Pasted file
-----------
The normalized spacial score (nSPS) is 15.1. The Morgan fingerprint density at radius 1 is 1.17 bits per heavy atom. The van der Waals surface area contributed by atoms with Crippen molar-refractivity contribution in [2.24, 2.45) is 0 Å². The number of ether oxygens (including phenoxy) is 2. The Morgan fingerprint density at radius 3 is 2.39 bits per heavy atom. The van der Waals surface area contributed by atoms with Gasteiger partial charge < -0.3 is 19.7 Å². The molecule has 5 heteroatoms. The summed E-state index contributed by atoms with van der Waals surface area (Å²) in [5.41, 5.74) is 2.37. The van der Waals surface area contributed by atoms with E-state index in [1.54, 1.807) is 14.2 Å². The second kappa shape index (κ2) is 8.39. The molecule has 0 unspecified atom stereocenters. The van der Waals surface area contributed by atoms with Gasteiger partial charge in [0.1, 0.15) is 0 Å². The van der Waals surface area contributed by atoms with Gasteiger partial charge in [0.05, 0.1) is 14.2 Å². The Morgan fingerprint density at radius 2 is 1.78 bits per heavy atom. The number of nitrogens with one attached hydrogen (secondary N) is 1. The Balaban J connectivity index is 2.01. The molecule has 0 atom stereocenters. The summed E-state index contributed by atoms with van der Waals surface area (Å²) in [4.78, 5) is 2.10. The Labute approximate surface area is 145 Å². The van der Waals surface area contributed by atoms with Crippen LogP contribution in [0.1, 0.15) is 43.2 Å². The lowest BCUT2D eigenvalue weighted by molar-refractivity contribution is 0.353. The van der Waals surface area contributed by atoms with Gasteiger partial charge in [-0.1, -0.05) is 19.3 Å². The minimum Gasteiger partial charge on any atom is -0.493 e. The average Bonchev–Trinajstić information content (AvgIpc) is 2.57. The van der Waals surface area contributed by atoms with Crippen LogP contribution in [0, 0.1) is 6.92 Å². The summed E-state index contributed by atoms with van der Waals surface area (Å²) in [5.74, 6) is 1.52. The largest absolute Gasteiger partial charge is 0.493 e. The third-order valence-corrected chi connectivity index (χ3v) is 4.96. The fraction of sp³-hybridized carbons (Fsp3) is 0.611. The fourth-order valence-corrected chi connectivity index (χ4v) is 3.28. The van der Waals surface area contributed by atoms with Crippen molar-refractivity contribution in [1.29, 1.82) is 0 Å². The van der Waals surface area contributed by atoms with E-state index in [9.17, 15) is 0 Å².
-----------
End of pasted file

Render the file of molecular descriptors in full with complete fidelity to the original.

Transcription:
The normalized spacial score (nSPS) is 15.1. The Morgan fingerprint density at radius 1 is 1.17 bits per heavy atom. The van der Waals surface area contributed by atoms with Crippen molar-refractivity contribution in [2.24, 2.45) is 0 Å². The number of ether oxygens (including phenoxy) is 2. The Morgan fingerprint density at radius 3 is 2.39 bits per heavy atom. The van der Waals surface area contributed by atoms with Gasteiger partial charge < -0.3 is 19.7 Å². The molecule has 5 heteroatoms. The summed E-state index contributed by atoms with van der Waals surface area (Å²) in [5.41, 5.74) is 2.37. The van der Waals surface area contributed by atoms with E-state index in [1.54, 1.807) is 14.2 Å². The second kappa shape index (κ2) is 8.39. The molecule has 0 unspecified atom stereocenters. The van der Waals surface area contributed by atoms with Gasteiger partial charge in [0.1, 0.15) is 0 Å². The van der Waals surface area contributed by atoms with Gasteiger partial charge in [0.05, 0.1) is 14.2 Å². The Morgan fingerprint density at radius 2 is 1.78 bits per heavy atom. The number of nitrogens with one attached hydrogen (secondary N) is 1. The Balaban J connectivity index is 2.01. The molecule has 0 atom stereocenters. The summed E-state index contributed by atoms with van der Waals surface area (Å²) in [4.78, 5) is 2.10. The Labute approximate surface area is 145 Å². The van der Waals surface area contributed by atoms with Crippen LogP contribution in [0.1, 0.15) is 43.2 Å². The lowest BCUT2D eigenvalue weighted by molar-refractivity contribution is 0.353. The van der Waals surface area contributed by atoms with Gasteiger partial charge in [-0.1, -0.05) is 19.3 Å². The minimum Gasteiger partial charge on any atom is -0.493 e. The average Bonchev–Trinajstić information content (AvgIpc) is 2.57. The van der Waals surface area contributed by atoms with Crippen LogP contribution in [0, 0.1) is 6.92 Å². The summed E-state index contributed by atoms with van der Waals surface area (Å²) in [5.74, 6) is 1.52. The largest absolute Gasteiger partial charge is 0.493 e. The third-order valence-corrected chi connectivity index (χ3v) is 4.96. The fraction of sp³-hybridized carbons (Fsp3) is 0.611. The fourth-order valence-corrected chi connectivity index (χ4v) is 3.28. The van der Waals surface area contributed by atoms with Crippen molar-refractivity contribution in [1.29, 1.82) is 0 Å². The van der Waals surface area contributed by atoms with E-state index in [9.17, 15) is 0 Å².